Tuesday, December 24, 2013


Robert Fuest, 1975
Starring: William Shatner, Ernest Borgnine, Tom Skerritt, John Travolta

Mark Preston must face off against Corbis, a Satanic priest who has cursed his family for several generations after they betrayed him and stole a powerful Satanic book. To get revenge, Corbis causes Mark’s father to melt in the rain and then forces his mother to join his Satanic church. Mark travels across the desert to the ghost town where Corbis’s church is located. They have a battle of faith, which Mark fails when he tries to shoot Corbis. He is captured and tortured. 

Meanwhile, Mark’s brother Tom and his psychic wife Julie hear about the fate of their family and go to investigate. Tom unfortunately witnesses his brother’s Satanic transformation during Corbis’s ritual, but learns the source of Corbis’s power. Can Tom, Julie, and their friend Dr. Richards, a psychic researcher, defeat Corbis in time? 

Though so far I’ve reviewed a couple of pretty great ‘70s Satanic horror films - Messiah of Evil and Werewolves on Wheels being two of my favorites - The Devil’s Rain is the ideal introduction to B-grade American satanic cinema of the ‘70s. Despite its low budget and unrelenting cheese, its air of undeniable weirdness makes it watchable almost 40 years later. Where else, for instance, can you see William Shatner satanically sacrificed and turned into an eyeless, wax abomination? Where else can you see Ernest Borgnine transform into a bearded, goat-horned devil?

The cast is impressive and there are a number of familiar faces from genre films. William Shatner and Ernest Borgnine absolutely carry the film and reach a level of histrionic acting that must be seen to be believed. They are the real reason to see The Devil’s Rain. Noir actress and director Ida Lupino (Food of the Gods) appears as Mark’s mother and George Sawaya (Repo Man) has a brief role as his father. Tom Skerritt (Alien) as Mark’s brother takes over halfway through the film as protagonist. He’s my only major complaint and his naturally serious demeanor just comes across as dull here. After such hammy performances from nearly everyone else in the cast, Skerritt is far too wooden and takes the production too seriously. 

John Travolta made his film debut here and dies quite spectacularly. There are also appearances from Woody Chambliss (Gargoyles), Eddie Albert (Dreamscape), Keenan Wynn (Piranha), and Erika Carlsson (Tintorera). Anton LaVey (founder of the Church of Satan if you’ve been living under a rock) was a satanic consultant on the film and also had a bit part. I can’t help but wonder what he thought of the film.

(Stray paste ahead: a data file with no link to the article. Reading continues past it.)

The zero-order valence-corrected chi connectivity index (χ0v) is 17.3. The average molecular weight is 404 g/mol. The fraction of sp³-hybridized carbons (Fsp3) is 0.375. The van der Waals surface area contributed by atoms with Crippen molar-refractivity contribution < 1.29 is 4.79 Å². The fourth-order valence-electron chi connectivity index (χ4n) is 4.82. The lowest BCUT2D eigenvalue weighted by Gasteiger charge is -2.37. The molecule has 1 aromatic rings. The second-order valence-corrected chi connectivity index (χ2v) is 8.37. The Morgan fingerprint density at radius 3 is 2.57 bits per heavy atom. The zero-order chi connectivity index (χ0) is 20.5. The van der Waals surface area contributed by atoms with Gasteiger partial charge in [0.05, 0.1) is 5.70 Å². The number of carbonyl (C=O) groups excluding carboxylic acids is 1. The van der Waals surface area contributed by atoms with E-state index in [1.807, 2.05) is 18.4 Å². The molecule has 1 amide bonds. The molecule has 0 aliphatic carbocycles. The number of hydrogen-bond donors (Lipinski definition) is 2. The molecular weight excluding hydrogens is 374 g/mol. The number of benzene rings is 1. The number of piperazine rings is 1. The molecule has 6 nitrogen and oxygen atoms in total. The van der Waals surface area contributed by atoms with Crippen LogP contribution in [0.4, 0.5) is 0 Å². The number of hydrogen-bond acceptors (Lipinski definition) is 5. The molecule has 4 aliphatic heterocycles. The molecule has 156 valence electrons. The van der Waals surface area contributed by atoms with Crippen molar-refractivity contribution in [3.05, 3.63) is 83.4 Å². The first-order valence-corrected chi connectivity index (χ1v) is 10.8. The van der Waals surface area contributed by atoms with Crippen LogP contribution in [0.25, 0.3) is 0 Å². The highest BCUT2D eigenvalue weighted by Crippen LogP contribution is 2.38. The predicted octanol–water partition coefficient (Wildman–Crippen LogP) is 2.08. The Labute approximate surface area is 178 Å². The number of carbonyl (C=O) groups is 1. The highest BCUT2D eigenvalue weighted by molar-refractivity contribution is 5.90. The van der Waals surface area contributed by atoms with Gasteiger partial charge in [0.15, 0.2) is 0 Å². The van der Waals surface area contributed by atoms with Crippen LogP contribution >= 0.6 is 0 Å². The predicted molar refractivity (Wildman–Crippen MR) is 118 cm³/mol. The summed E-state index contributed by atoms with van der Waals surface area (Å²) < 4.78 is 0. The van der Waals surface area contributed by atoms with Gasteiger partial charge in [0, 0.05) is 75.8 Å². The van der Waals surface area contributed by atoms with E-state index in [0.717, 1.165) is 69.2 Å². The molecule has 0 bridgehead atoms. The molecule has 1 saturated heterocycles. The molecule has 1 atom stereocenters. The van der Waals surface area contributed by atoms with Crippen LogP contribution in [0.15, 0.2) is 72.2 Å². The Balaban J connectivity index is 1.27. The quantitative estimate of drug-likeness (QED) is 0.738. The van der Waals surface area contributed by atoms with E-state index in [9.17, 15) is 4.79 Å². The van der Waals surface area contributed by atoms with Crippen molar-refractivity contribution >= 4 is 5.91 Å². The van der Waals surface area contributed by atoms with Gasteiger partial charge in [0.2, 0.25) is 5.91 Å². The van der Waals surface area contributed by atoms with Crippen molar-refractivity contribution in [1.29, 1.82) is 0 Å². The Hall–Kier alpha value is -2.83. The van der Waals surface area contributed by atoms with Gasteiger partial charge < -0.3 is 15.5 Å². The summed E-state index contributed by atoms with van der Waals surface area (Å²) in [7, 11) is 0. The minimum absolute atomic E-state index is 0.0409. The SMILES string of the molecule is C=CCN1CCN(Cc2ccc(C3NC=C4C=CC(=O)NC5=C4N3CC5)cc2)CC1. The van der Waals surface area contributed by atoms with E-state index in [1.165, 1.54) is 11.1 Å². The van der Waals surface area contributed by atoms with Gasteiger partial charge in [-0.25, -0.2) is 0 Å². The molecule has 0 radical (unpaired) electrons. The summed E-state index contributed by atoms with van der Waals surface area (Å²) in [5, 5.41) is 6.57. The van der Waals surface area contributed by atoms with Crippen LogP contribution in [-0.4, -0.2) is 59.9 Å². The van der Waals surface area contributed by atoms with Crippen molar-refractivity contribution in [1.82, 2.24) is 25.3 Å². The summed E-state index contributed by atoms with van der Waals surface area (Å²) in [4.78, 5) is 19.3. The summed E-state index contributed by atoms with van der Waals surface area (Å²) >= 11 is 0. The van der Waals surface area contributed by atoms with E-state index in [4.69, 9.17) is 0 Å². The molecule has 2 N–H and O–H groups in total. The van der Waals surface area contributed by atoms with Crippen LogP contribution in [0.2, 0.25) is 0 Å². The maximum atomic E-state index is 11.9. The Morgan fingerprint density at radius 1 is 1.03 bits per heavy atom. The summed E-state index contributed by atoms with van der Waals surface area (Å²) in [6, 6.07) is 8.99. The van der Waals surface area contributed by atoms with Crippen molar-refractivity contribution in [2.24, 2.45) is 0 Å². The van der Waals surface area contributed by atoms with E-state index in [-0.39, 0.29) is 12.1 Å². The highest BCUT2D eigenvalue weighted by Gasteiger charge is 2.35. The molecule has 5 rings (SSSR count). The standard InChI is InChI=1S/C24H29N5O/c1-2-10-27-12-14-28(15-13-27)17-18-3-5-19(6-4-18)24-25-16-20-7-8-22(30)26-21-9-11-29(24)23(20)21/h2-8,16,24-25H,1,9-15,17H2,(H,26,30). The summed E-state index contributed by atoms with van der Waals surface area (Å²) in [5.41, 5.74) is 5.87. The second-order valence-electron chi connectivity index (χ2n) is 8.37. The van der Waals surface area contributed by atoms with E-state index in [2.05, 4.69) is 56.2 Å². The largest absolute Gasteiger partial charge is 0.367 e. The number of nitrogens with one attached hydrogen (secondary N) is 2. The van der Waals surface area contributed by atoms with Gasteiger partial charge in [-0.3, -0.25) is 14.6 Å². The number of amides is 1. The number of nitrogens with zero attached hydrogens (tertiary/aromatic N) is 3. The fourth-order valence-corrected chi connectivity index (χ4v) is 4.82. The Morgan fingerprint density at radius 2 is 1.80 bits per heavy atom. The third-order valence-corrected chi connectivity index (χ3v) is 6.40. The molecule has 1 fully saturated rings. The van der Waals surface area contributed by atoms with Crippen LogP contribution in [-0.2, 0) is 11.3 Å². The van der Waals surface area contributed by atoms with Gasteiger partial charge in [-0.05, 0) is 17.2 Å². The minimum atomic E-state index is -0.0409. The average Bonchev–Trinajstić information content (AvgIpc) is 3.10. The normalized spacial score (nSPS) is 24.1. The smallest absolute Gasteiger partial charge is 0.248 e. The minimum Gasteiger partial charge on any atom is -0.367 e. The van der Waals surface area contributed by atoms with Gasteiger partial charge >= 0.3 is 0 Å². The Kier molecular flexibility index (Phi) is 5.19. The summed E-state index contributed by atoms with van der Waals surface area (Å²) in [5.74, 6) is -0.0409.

Director Robert Fuest made a career in genre cinema with And Soon the Darkness, as well as the wonderful Vincent Price vehicle The Abominable Dr. Phibes and its sequel Dr. Phibes Rises Again. Sadly The Devil’s Rain effectively ruined his career because it flopped so badly, but has come to be regarded as a cult classic. The film looks undeniably cheap, but there are some nice production values, including the most ridiculous satanic stained glass window I’ve ever seen. With Phibes, Fuest also proved his sense of style and visual prowess. While The Devil’s Rain doesn’t quite reach those candy colored, art deco heights, there are some very interesting and genuinely creeping things going on here. My favorite part of the film - aside from Ernest Borgnine - are the Satanists themselves. For some reason the script never bothers to explain, Corbis uses “the Devil’s rain” to transform his followers into waxen looking figures with completely empty eyes. 

There are also plenty of ridiculous things going on. Shatner waves around an absurd magic amulet and he and Borgnine have a prayer off, with one shouting Christian prayers and the other shouting Satanic. Guess who wins? The ending, which is hard to really do justice to, involves about ten minutes straight of satanists melting. A final criticism is that it’s a shame that the film had a PG rating, because I think it could have gone a bit farther with the sexual elements of Julie’s kidnapping and intended sacrifice. There’s also a scene where Mark, while tied down, tortured, and prepared for sacrifice, accidentally attempts to kiss his hollow-eyed, presumably undead mother. Fuest could have taken that a bit further as well. 

I fear that my review of The Devil’s Rain makes it seem like a better film than it actually is. Make no mistake, it is compelling and watchable, but it works despite itself. Fans of cheesy cult cinema will love it, though I suspect everyone else will be baffled. That’s not such a bad thing. The Devil’s Rain is available on DVD and comes recommended. 

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